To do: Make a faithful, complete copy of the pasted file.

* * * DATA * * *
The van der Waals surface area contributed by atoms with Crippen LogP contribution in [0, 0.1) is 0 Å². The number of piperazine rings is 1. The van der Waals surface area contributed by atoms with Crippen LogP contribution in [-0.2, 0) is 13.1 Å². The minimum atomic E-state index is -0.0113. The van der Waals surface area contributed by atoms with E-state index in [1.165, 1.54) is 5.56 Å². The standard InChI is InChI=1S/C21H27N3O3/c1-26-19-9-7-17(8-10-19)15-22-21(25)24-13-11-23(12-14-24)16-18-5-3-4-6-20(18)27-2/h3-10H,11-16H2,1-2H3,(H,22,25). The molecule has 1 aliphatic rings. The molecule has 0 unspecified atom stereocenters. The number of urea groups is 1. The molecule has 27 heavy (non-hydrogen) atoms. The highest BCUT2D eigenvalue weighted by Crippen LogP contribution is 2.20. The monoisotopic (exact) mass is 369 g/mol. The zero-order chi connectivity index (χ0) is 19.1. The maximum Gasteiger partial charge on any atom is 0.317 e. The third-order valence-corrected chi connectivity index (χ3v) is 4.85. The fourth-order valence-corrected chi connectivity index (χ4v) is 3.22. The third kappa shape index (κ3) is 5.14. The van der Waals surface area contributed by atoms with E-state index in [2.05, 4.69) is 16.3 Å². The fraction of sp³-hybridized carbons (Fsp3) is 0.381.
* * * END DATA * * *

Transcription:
The van der Waals surface area contributed by atoms with Crippen LogP contribution in [0, 0.1) is 0 Å². The number of piperazine rings is 1. The van der Waals surface area contributed by atoms with Crippen LogP contribution in [-0.2, 0) is 13.1 Å². The minimum atomic E-state index is -0.0113. The van der Waals surface area contributed by atoms with E-state index in [1.165, 1.54) is 5.56 Å². The standard InChI is InChI=1S/C21H27N3O3/c1-26-19-9-7-17(8-10-19)15-22-21(25)24-13-11-23(12-14-24)16-18-5-3-4-6-20(18)27-2/h3-10H,11-16H2,1-2H3,(H,22,25). The molecule has 1 aliphatic rings. The molecule has 0 unspecified atom stereocenters. The number of urea groups is 1. The molecule has 27 heavy (non-hydrogen) atoms. The highest BCUT2D eigenvalue weighted by Crippen LogP contribution is 2.20. The monoisotopic (exact) mass is 369 g/mol. The zero-order chi connectivity index (χ0) is 19.1. The maximum Gasteiger partial charge on any atom is 0.317 e. The third-order valence-corrected chi connectivity index (χ3v) is 4.85. The fourth-order valence-corrected chi connectivity index (χ4v) is 3.22. The third kappa shape index (κ3) is 5.14. The van der Waals surface area contributed by atoms with E-state index in [2.05, 4.69) is 16.3 Å². The fraction of sp³-hybridized carbons (Fsp3) is 0.381.